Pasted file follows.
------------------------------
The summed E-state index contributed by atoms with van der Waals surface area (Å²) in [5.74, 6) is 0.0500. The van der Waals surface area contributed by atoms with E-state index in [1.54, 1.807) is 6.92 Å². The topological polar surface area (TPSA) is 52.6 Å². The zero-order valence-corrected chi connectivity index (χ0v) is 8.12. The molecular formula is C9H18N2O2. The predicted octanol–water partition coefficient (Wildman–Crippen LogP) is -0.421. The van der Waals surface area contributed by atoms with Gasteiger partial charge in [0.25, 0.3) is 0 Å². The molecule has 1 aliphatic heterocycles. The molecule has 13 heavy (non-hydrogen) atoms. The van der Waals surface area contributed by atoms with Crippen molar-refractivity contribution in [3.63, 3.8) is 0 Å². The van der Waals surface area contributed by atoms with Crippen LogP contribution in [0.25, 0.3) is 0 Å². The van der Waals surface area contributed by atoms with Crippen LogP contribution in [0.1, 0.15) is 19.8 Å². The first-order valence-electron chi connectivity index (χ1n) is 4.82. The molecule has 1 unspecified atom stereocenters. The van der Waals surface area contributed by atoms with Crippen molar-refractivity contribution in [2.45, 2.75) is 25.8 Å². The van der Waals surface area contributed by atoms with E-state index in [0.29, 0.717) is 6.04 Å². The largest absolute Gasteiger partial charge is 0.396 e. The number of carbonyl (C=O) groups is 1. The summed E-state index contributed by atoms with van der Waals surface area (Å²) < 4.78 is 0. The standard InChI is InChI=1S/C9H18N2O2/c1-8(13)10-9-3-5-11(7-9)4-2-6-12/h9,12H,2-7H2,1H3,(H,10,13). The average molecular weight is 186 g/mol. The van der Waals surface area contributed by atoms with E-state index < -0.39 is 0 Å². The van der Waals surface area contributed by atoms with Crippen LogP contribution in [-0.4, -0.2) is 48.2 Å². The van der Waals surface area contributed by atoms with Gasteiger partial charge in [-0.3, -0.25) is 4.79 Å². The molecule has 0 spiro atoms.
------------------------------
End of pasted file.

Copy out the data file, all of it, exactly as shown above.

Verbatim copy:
The summed E-state index contributed by atoms with van der Waals surface area (Å²) in [5.74, 6) is 0.0500. The van der Waals surface area contributed by atoms with E-state index in [1.54, 1.807) is 6.92 Å². The topological polar surface area (TPSA) is 52.6 Å². The zero-order valence-corrected chi connectivity index (χ0v) is 8.12. The molecular formula is C9H18N2O2. The predicted octanol–water partition coefficient (Wildman–Crippen LogP) is -0.421. The van der Waals surface area contributed by atoms with Gasteiger partial charge in [0.25, 0.3) is 0 Å². The molecule has 1 aliphatic heterocycles. The molecule has 13 heavy (non-hydrogen) atoms. The van der Waals surface area contributed by atoms with Crippen molar-refractivity contribution in [3.63, 3.8) is 0 Å². The van der Waals surface area contributed by atoms with Crippen LogP contribution in [0.25, 0.3) is 0 Å². The van der Waals surface area contributed by atoms with Crippen LogP contribution in [0.1, 0.15) is 19.8 Å². The first-order valence-electron chi connectivity index (χ1n) is 4.82. The molecule has 1 unspecified atom stereocenters. The van der Waals surface area contributed by atoms with Crippen molar-refractivity contribution in [2.45, 2.75) is 25.8 Å². The van der Waals surface area contributed by atoms with E-state index in [0.29, 0.717) is 6.04 Å². The largest absolute Gasteiger partial charge is 0.396 e. The number of carbonyl (C=O) groups is 1. The summed E-state index contributed by atoms with van der Waals surface area (Å²) < 4.78 is 0. The standard InChI is InChI=1S/C9H18N2O2/c1-8(13)10-9-3-5-11(7-9)4-2-6-12/h9,12H,2-7H2,1H3,(H,10,13). The average molecular weight is 186 g/mol. The van der Waals surface area contributed by atoms with E-state index < -0.39 is 0 Å². The van der Waals surface area contributed by atoms with Crippen LogP contribution in [-0.4, -0.2) is 48.2 Å². The van der Waals surface area contributed by atoms with Gasteiger partial charge in [-0.3, -0.25) is 4.79 Å². The molecule has 0 spiro atoms.